As for managing my hair, the more I learn, the easier it becomes to manage. As I always say; it is never our hair that is the problem, it is simply our lack of knowledge. Learning more efficient techniques of managing your hair and even learning from your mistakes, is all part of the fun of natural hair.  One of the greatest challenges with my 4b hair was shrinkage. However, after learning different techniques to stretch out my hair (without heat), shrinkage doesn’t even bother me now. In fact, if my hair didn’t shrink, this would indicate that there was something wrong with it.   So in my opinion 4b hair isn’t any harder to manage than other hair types it simply needs to be managed differently. I subscribe to YouTube channels of women with different hair types and I have seen the beauty of them all, but they all have their challenges.  For example very curly hair could be more difficult to manipulate as the natural curl pattern could interfere. If I had 4a hair I would have to learn how to deal with this, it wouldn’t make my hair harder or easier to manage, just different.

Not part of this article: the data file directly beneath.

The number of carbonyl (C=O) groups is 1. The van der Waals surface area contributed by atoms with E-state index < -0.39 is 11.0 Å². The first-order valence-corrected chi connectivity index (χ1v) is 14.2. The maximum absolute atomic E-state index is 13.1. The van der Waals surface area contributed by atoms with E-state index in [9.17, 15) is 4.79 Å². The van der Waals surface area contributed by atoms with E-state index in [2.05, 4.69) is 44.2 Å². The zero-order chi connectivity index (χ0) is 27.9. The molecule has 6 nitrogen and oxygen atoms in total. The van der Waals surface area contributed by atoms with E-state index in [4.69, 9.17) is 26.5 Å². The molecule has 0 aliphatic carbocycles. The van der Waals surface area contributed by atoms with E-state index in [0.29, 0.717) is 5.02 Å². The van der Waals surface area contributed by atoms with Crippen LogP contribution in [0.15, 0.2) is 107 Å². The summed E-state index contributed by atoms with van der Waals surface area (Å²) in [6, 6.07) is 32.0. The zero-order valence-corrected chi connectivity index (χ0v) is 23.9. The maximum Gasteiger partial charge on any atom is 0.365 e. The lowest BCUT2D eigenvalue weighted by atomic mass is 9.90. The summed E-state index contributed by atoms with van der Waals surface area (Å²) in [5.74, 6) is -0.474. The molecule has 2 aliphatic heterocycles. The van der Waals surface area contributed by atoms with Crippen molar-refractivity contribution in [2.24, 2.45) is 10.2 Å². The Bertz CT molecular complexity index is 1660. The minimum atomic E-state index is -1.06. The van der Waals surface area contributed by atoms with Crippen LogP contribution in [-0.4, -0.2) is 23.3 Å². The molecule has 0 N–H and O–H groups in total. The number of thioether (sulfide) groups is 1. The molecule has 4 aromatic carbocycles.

Negative comments

I have heard negative comments about natural hair looking ‘more African’ and 4b in particular being referred to in this way.  Black hair reflects African heritage. So to say someone’s hair looks more African (in a negative context) just because it’s natural or 4b, is plain ignorance. Why is something inferior simply because it looks ‘more African’ anyway? That’s implying that hair which reflects European or Asian heritage is more beautiful. That shouldn’t make it more beautiful, it should just make it beautiful in a different way. It’s a shame that these phrases are used and a lot of the negativity is coming from within the black community itself.  African hair is extremely diverse; no two hair textures are the same. Many women find that their hair is made up of more than one hair type anyway. Their hair may be 4a in the front and 3b towards the back for example. Again, this is the beauty of natural hair and these differences should be embraced, not used to create competition within the natural hair community.